IDENTITY Columns: Now with Oracle12c

Identity columns generate  unique numeric value for each row in a table. This option was available on DB2 since version 7 and is now available with Oracle 12c too.  Hooray !!!!

You can define identify columns with ALWAYS or DEFAULT option of CREATE/ALTER TABLE command.

ALWAYS: Oracle Database always uses the sequence generator to assign a value to the column and does not allow the user  to update or insert the identity column value.

BY DEFAULT: Similar to ALWAYS but  permits the user to explicitly assign a value using insert and update.

Using “BY DEFAULT” as opposed to “ALWAYS” does not guarantee uniqueness as the values can be updated by user.  The “ALWAYS”  option pretty much does what a primary key or unique key or unique index does with out having to create them explicitly. Use this to create uniqueness at your own peril.

How is identify clause different from Sequences?

An identity column has a  1-1 relationship  with tables whereas sequences are not tied to any single table. Therefore with sequences, the same value can be used across several tables. Also most of the sequence options like start value, max values etc can be defined with identity column option.

Example to illustrate 1-1 relationship between identity columns and tables

In  this example, I am creating 2 tables with similar structure and inserting data in both the table

SQL> CREATE TABLE EMP1
2  (
3  EMPNO      NUMBER(9)       GENERATED BY DEFAULT AS IDENTITY PRIMARY KEY,
4  EMPNAME    VARCHAR2(15)    NOT NULL,
5  DEPT               NUMBER(4)       ,
6  PHONENO    NUMBER(10)      ,
7  HIREDATE   DATE            ,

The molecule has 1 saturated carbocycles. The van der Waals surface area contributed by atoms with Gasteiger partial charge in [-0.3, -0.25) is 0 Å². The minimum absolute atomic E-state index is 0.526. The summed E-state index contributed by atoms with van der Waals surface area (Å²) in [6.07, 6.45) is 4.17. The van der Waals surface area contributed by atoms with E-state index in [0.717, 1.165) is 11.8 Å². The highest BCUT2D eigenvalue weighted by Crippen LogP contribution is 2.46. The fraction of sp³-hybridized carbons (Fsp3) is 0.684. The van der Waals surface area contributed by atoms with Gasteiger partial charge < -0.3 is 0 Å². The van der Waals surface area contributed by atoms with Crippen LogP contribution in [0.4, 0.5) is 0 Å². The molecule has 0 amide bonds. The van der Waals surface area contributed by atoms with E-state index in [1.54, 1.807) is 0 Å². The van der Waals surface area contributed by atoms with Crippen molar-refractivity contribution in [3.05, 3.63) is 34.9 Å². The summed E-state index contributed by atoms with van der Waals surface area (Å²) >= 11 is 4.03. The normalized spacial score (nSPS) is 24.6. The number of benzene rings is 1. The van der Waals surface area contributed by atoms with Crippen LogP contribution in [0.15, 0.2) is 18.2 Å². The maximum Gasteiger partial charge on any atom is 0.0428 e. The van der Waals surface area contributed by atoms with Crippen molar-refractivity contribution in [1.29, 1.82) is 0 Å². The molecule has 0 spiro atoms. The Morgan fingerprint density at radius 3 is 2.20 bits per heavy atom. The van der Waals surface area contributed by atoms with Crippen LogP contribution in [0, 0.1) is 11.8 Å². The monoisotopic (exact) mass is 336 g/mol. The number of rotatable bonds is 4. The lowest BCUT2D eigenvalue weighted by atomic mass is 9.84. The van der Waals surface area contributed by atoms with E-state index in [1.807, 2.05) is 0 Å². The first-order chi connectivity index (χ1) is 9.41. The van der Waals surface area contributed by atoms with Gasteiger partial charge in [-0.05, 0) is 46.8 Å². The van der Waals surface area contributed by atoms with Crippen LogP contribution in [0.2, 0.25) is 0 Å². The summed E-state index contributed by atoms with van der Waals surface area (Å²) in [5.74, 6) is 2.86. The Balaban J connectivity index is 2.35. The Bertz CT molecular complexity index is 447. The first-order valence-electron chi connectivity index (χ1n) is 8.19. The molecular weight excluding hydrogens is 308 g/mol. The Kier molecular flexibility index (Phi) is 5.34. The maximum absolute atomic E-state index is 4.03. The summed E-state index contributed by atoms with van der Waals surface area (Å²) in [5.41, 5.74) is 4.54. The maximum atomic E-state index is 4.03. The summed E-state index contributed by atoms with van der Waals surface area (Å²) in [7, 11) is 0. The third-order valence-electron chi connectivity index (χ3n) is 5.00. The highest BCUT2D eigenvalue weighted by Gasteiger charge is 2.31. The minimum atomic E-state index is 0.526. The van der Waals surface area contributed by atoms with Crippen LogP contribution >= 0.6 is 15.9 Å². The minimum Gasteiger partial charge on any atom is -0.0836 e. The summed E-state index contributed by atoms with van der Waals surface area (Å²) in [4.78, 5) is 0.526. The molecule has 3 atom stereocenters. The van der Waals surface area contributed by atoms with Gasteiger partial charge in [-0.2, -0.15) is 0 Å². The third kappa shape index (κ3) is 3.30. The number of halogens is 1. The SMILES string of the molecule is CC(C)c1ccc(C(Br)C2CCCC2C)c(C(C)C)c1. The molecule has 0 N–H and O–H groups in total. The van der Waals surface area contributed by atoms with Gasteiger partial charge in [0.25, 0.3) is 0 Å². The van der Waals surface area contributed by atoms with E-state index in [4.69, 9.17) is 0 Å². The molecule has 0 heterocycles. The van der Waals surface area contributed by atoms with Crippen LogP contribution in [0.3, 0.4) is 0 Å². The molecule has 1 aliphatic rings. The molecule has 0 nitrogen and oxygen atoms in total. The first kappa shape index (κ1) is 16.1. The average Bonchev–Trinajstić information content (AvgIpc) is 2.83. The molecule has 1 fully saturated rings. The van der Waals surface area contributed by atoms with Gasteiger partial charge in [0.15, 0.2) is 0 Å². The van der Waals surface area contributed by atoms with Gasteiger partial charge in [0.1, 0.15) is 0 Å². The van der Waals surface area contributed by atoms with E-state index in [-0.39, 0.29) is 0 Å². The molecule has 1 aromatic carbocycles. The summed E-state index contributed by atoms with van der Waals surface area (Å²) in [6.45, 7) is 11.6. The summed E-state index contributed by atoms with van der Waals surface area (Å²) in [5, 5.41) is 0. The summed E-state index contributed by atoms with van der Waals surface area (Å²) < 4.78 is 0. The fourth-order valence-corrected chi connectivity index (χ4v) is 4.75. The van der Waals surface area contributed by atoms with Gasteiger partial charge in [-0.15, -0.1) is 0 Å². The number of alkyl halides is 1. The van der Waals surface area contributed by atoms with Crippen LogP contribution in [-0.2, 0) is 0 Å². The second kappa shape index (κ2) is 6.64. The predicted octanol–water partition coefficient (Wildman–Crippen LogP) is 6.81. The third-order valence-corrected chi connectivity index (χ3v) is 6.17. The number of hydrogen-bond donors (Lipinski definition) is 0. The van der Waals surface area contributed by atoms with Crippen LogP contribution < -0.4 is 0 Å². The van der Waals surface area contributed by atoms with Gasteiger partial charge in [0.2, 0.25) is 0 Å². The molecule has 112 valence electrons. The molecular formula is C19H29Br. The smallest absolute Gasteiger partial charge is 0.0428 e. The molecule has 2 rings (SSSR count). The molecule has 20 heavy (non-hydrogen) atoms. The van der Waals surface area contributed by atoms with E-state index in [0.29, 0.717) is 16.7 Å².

8  SALARY     NUMBER(9, 2)
9  )
10  TABLESPACE USERS;

Table created.

SQL> SQL> CREATE TABLE EMP2
2  (
3  EMPNO      NUMBER(9)       GENERATED BY DEFAULT AS IDENTITY PRIMARY KEY,
4  EMPNAME    VARCHAR2(15)    NOT NULL,
5  DEPT               NUMBER(4)       ,
6  PHONENO    NUMBER(10)      ,
7  HIREDATE   DATE            ,
8  SALARY     NUMBER(9, 2)
9  )
10  TABLESPACE USERS;

Table created.

SQL>
SQL>
SQL> INSERT INTO EMP1 (EMPNAME,DEPT,PHONENO,HIREDATE,SALARY) VALUES (‘TIM’,10,6309351100,SYSDATE,50000);

1 row created.

SQL> INSERT INTO EMP2 (EMPNAME,DEPT,PHONENO,HIREDATE,SALARY) VALUES (‘TIM’,10,6309351100,SYSDATE,50000);

1 row created.

SQL> INSERT INTO EMP1 (EMPNAME,DEPT,PHONENO,HIREDATE,SALARY) VALUES (‘TIM’,10,6309351100,SYSDATE,50000);

1 row created.

SQL>  INSERT INTO EMP2 (EMPNAME,DEPT,PHONENO,HIREDATE,SALARY) VALUES (‘TIM’,10,6309351100,SYSDATE,50000);

1 row created.

SQL> INSERT INTO EMP1 (EMPNAME,DEPT,PHONENO,HIREDATE,SALARY) VALUES (‘TIM’,10,6309351100,SYSDATE,50000);

1 row created.

SQL>  INSERT INTO EMP2 (EMPNAME,DEPT,PHONENO,HIREDATE,SALARY) VALUES (‘TIM’,10,6309351100,SYSDATE,50000);

1 row created.

SQL> SELECT * FROM EMP1;

EMPNO EMPNAME               DEPT    PHONENO HIREDATE      SALARY
———- ————— ———- ———- ——— ———-
1 TIM                     10 6309351100 13-AUG-13      50000
2 TIM                     10 6309351100 13-AUG-13      50000
3 TIM                     10 6309351100 13-AUG-13      50000

SQL> SELECT * FROM EMP2;

EMPNO EMPNAME               DEPT    PHONENO HIREDATE      SALARY
———- ————— ———- ———- ——— ———-
1 TIM                     10 6309351100 13-AUG-13      50000
2 TIM                     10 6309351100 13-AUG-13      50000
3 TIM                     10 6309351100 13-AUG-13      50000

Example to illustrate DEFAULT option not preserving the uniqueness

In  this example, I am creating a  table with identify column (DEFAULT option) and therefore allows updates to  identity column  leading to duplicate values